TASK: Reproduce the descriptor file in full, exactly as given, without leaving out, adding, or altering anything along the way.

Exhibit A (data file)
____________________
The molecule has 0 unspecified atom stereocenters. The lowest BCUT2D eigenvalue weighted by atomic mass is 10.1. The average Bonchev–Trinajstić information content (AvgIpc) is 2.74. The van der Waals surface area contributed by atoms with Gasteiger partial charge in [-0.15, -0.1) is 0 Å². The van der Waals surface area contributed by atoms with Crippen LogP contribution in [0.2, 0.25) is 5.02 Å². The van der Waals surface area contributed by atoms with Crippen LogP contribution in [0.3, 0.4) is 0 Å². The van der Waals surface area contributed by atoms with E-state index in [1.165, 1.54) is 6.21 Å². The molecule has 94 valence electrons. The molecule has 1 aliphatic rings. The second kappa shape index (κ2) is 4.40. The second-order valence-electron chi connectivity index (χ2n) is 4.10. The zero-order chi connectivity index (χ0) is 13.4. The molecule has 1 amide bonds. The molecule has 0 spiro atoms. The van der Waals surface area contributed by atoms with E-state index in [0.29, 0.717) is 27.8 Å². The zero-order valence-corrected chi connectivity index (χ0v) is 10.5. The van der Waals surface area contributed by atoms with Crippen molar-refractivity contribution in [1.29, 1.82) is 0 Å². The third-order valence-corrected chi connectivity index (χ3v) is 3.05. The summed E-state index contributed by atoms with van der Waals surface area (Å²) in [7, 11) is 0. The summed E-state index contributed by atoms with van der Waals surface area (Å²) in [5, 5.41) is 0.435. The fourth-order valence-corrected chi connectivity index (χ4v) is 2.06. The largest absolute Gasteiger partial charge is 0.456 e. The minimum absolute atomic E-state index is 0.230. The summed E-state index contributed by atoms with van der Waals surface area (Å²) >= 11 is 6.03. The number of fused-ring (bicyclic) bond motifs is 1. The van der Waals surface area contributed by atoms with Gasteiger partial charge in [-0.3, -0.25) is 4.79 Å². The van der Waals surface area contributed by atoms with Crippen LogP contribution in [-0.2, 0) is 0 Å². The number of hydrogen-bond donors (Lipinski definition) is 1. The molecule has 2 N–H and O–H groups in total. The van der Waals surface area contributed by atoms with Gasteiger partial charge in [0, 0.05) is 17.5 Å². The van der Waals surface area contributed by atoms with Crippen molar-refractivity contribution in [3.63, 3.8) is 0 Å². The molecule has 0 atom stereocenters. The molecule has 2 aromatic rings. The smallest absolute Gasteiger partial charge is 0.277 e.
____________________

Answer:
The molecule has 0 unspecified atom stereocenters. The lowest BCUT2D eigenvalue weighted by atomic mass is 10.1. The average Bonchev–Trinajstić information content (AvgIpc) is 2.74. The van der Waals surface area contributed by atoms with Gasteiger partial charge in [-0.15, -0.1) is 0 Å². The van der Waals surface area contributed by atoms with Crippen LogP contribution in [0.2, 0.25) is 5.02 Å². The van der Waals surface area contributed by atoms with Crippen LogP contribution in [0.3, 0.4) is 0 Å². The van der Waals surface area contributed by atoms with E-state index in [1.165, 1.54) is 6.21 Å². The molecule has 94 valence electrons. The molecule has 1 aliphatic rings. The second kappa shape index (κ2) is 4.40. The second-order valence-electron chi connectivity index (χ2n) is 4.10. The zero-order chi connectivity index (χ0) is 13.4. The molecule has 1 amide bonds. The molecule has 0 spiro atoms. The van der Waals surface area contributed by atoms with E-state index in [0.29, 0.717) is 27.8 Å². The zero-order valence-corrected chi connectivity index (χ0v) is 10.5. The van der Waals surface area contributed by atoms with Crippen molar-refractivity contribution in [1.29, 1.82) is 0 Å². The third-order valence-corrected chi connectivity index (χ3v) is 3.05. The summed E-state index contributed by atoms with van der Waals surface area (Å²) in [7, 11) is 0. The summed E-state index contributed by atoms with van der Waals surface area (Å²) in [5, 5.41) is 0.435. The fourth-order valence-corrected chi connectivity index (χ4v) is 2.06. The largest absolute Gasteiger partial charge is 0.456 e. The minimum absolute atomic E-state index is 0.230. The summed E-state index contributed by atoms with van der Waals surface area (Å²) >= 11 is 6.03. The number of fused-ring (bicyclic) bond motifs is 1. The van der Waals surface area contributed by atoms with Gasteiger partial charge in [-0.3, -0.25) is 4.79 Å². The van der Waals surface area contributed by atoms with Crippen LogP contribution in [-0.2, 0) is 0 Å². The number of hydrogen-bond donors (Lipinski definition) is 1. The molecule has 2 N–H and O–H groups in total. The van der Waals surface area contributed by atoms with Gasteiger partial charge in [0, 0.05) is 17.5 Å². The van der Waals surface area contributed by atoms with Crippen molar-refractivity contribution in [3.63, 3.8) is 0 Å². The molecule has 0 atom stereocenters. The molecule has 2 aromatic rings. The smallest absolute Gasteiger partial charge is 0.277 e.